Baron Beresford is a title that was created three times for the Beresford family, one in the Peerage of Ireland and later also two in the Peerage of the United Kingdom. In all instances it was created for men who were eminent politicians or soldiers. The first creation still exists as a subsidiary title, but the latter two became extinct at the death of their original holder.
John Beresford, PC, PC (Ire) was an Anglo-Irish statesman.
John Henry de la Poer Beresford, 5th Marquess of Waterford, styled Earl of Tyrone from 1859 to 1866, was an Irish peer and Conservative politician. He served as Master of the Buckhounds under Lord Salisbury from 1885 to 1886.
Charlotte Stanley, Countess of Derby, born Charlotte de La Trémoille, is famous for her robust defence of Lathom House during the English Civil War.
John Hubert de la Poer Beresford, 8th Marquess of Waterford was an Irish peer. He succeeded to the marquessate in 1934. He was educated at Eton, and later served as a lieutenant in the Royal Horse Guards' Supplementary Reserve.
George de la Poer Beresford, 1st Marquess of Waterford, KP, PC (Ire) was an Irish politician, known as George Beresford, 2nd Earl of Tyrone from 1763 to 1789.
Reverend John de la Poer Beresford, 4th Marquess of Waterford was an Irish peer and Church of Ireland minister.
William Beresford, 1st Baron Decies was an Anglo-Irish clergyman.
Baron La Poer, de la Poer, or Le Pour, is a title in the Peerage of Ireland held by the Marquess of Waterford. Its creation is the sole instance in the law of the Kingdom of Ireland recognising a peerage by writ.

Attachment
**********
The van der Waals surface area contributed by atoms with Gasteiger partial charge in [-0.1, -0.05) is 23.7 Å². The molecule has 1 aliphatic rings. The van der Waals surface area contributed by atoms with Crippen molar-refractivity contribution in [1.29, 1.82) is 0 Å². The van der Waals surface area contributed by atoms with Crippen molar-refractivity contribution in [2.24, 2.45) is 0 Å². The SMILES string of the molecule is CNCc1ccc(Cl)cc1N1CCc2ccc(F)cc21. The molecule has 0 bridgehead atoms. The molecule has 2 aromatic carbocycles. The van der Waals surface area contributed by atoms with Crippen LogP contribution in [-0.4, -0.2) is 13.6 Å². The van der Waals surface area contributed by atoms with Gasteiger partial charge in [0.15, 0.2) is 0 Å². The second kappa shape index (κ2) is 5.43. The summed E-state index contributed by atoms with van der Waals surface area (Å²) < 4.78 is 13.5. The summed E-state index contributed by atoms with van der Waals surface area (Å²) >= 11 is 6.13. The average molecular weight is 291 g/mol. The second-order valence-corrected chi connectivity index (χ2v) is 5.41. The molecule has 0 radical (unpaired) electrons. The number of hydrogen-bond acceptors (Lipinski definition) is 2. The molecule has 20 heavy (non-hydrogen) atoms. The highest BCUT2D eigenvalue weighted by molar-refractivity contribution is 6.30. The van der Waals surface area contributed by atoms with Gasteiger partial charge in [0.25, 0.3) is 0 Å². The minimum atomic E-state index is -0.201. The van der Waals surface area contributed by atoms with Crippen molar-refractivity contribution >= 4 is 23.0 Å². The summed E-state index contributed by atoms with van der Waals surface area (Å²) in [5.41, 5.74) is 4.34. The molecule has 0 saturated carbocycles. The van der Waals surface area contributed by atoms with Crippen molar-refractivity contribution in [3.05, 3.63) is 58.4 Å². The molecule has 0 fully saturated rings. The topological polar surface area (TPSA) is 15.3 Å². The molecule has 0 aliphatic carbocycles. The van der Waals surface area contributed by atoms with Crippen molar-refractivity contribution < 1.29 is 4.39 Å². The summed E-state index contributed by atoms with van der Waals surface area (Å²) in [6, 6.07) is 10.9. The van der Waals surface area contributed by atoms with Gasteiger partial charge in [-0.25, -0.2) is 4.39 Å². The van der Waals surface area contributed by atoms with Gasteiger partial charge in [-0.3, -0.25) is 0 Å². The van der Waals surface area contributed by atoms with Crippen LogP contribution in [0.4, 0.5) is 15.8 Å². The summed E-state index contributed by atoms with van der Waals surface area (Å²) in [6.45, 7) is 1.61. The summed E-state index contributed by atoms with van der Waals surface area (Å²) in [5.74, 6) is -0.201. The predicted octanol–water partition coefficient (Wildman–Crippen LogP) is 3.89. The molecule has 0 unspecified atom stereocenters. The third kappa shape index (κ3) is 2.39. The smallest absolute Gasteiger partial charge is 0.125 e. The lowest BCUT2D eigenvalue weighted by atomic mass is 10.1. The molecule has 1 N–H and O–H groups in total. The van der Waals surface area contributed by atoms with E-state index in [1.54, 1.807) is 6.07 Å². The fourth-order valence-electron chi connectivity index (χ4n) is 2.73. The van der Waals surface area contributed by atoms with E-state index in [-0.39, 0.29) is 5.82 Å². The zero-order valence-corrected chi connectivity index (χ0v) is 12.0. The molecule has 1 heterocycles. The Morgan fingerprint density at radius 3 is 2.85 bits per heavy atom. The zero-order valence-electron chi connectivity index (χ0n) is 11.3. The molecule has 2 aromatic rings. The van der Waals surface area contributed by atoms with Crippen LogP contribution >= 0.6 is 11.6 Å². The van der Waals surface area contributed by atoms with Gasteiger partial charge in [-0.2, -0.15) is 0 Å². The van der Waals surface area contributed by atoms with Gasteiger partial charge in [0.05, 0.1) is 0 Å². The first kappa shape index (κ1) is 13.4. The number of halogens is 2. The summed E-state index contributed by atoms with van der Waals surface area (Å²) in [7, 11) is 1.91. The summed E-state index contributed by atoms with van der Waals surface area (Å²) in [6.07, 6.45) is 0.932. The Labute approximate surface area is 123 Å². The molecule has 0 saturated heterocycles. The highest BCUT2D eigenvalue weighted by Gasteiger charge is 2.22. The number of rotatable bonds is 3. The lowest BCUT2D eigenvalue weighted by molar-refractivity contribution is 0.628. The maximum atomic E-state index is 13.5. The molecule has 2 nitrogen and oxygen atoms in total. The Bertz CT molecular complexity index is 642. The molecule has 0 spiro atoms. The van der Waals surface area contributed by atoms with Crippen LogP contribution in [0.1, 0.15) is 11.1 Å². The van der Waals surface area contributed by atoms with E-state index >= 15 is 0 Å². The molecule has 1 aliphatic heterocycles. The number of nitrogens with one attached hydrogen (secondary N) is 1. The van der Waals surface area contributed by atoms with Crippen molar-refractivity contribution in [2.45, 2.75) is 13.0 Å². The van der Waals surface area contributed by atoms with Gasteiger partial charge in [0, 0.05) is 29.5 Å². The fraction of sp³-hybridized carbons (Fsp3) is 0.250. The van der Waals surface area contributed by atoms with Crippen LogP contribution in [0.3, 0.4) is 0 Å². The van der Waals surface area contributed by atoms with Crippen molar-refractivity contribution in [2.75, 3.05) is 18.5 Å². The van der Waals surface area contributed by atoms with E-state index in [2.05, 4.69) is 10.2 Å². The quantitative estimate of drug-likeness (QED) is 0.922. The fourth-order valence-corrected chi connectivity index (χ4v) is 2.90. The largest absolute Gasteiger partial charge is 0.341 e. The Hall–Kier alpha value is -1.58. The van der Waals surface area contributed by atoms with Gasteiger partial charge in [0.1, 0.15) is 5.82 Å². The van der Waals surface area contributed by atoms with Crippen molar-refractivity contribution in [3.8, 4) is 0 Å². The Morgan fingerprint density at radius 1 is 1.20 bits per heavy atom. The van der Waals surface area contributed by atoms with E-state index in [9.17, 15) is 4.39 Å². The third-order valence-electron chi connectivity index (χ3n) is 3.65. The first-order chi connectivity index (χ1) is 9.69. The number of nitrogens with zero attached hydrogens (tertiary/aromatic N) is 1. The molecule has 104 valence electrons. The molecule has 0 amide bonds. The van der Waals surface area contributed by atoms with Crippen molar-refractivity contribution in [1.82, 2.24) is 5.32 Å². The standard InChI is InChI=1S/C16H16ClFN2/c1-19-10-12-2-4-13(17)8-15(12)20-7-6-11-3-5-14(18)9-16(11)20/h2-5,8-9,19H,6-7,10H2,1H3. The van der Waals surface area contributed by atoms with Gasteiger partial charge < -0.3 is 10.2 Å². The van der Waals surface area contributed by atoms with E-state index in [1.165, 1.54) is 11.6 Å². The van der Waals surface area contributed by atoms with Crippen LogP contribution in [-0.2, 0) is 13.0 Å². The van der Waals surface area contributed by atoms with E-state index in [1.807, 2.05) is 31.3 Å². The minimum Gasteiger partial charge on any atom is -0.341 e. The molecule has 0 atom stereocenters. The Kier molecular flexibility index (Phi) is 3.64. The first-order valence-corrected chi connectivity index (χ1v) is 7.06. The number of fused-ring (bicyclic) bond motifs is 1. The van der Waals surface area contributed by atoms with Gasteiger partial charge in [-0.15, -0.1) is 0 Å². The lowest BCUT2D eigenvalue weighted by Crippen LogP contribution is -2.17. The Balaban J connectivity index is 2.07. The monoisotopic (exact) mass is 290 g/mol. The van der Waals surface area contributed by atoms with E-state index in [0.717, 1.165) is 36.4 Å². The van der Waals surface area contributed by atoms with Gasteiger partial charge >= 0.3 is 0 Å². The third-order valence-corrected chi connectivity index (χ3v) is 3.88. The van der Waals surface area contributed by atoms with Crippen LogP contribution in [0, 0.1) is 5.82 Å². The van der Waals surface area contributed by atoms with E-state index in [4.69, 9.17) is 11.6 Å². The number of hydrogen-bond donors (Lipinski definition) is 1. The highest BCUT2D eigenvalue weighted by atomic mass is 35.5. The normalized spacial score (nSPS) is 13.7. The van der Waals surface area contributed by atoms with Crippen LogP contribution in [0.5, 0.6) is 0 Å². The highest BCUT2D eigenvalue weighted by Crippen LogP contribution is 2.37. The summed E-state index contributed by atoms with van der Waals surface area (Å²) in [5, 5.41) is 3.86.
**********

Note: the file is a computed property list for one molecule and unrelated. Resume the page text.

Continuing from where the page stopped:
Henry de La Poer Beresford, 2nd Marquess of Waterford KP, PC (Ire) styled Lord Le Poer from 1783 until 1789 and Earl of Tyrone from 1789 to 1800, was an Irish peer.
Henry de La Poer Beresford, 6th Marquess of Waterford KP, was an Irish peer, styled Earl of Tyrone until 1895.
Admiral Theobald Jones, also known as Toby Jones, was an Irish officer in the British Royal Navy, a Tory politician, a noted lichenologist, and a fossil-collector. The County Londonderry-born son of a Church of Ireland clergyman, Jones was descended from a 17th-century Welsh settler in Ireland. Several generations of his family had held public office in the Kingdom of Ireland, including membership of the pre-union Parliament of Ireland.
John Charles de la Poer Beresford, 7th Marquess of Waterford, was an Irish peer.
Henry Nicholas de la Poer Beresford, 9th Marquess of Waterford, is an Anglo-Irish peer.
Gurteen de la Poer, or Gurteen le Poer, is an Elizabethan Revival house in County Waterford, Ireland, situated on the south bank of the River Suir, close to Kilsheelan and about 8 km east of Clonmel.
Edmond James de Poher de la Poer, 1st Count de la Poer, known as Edmond James Power until 1863, and 18th Baron le Power and Coroghmore from 1851 to 1864, was an Irish Liberal politician.
Lady Clodagh de la Poer Beresford, was an Anglo-Irish philanthropist, writer and aristocrat.
John Horsley-Beresford, 2nd Baron Decies was an Anglo-Irish clergyman and peer.